A group of researchers are arguing that humanity needs a 'Biosphere Code' that makes sure we control our algorithms before they destroy the environment.
Algorithms—computer-generated sequences made to perform a set of tasks—are having a massive impact on our world, often without us even realizing it. While the NSA might have exploited them to spy on citizens, algorithms also influence everything from commerce, music to the financial system.
"We have algorithms for essentially everything from monitoring our environment, financial risk modelling, to algorithms that determine where we decide to fish, then which assess the stock," Victor Galaz, one of the authors of the Biosphere Manifesto and researcher at the Stockholm Resilience Centre, told me. "It's important to get the whole picture of how they're shaping the world."
The Biosphere Code argues that algorithms must be scrutinized more, given that they underpin the world's technological infrastructure, and help "extract and develop natural resources such as minerals, food, fossil fuels." The manifesto has been in the works for six months and was created by a group of academics, artists, hackers, entrepreneurs, game developers, activists, philosophers, and ecologists. The group were initially inspired by the 2009 Oxford Principles for considering risks in geoengineering. According to Galaz, the Oxford Principles show how a set of written values could provoke debate in a wider community.
In a nutshell, the Biosphere Code group lay out seven main principles that suggest the need for more software developers to scrutinize the possible impacts of the algorithms they create, or how algorithms that impact the biosphere should be open source, among others.
"If you use algorithms in the right way, you can optimize things to be resilient," Anders Sandberg, a researcher at Oxford University's Future of Humanity Institute, told me. "You can optimize things to use less resources, or to figure out when something is going wrong so that people can be aware of the problem more quickly."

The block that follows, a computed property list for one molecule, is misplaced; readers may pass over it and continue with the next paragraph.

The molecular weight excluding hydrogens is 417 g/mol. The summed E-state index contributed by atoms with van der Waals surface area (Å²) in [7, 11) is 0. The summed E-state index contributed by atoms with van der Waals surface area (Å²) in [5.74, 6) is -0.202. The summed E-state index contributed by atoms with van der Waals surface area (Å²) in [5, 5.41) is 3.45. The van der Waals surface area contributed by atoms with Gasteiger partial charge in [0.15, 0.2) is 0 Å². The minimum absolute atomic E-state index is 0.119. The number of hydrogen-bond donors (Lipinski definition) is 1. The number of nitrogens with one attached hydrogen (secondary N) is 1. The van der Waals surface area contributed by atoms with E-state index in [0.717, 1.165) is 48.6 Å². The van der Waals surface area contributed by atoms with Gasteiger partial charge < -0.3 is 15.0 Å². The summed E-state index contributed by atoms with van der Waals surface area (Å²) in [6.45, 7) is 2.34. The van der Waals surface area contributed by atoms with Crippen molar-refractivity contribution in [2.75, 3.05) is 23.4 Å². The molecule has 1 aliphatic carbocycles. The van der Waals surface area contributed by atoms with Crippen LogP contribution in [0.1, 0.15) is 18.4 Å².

Galaz gave the financial sector as an example where a misuse of algorithms could adversely affect the environment. Few people, he said, have insight into who is accountable for all the financial algorithms dealing with the global flow of trade and commodities, and if the data generated by the algorithms is incorrect, it could potentially cause prices to crash. This could have knock-on effects for producers in developing economies as they are forced to put pressure on their land to produce more crops, explained Galaz.
Ultimately, the researchers want more people to understand the way that algorithms are shaping both our lives and our surroundings.
"I'm hoping that this manifesto gets wider distribution so that people can scrutinise the need for algorithms to be adapted in accordance with our changing society," said Galaz.
Though the United Nation's Climate Change Talks are scheduled for the end of 2015, Galaz said that the function of algorithms and their role in shaping the environment weren't topics up for discussion.
"The main issue is to put them on the agenda. Algorithms are doing much more than just Amazon search—they're shaping the future of the climate," he said.
VICE is covering the launch of the Global Goals for sustainable development. In the next fifteen years, the UN wants to achieve three massive tasks: end extreme poverty, fight inequality and injustice and fix climate change. For more information on the Global Goals go to collectively.org.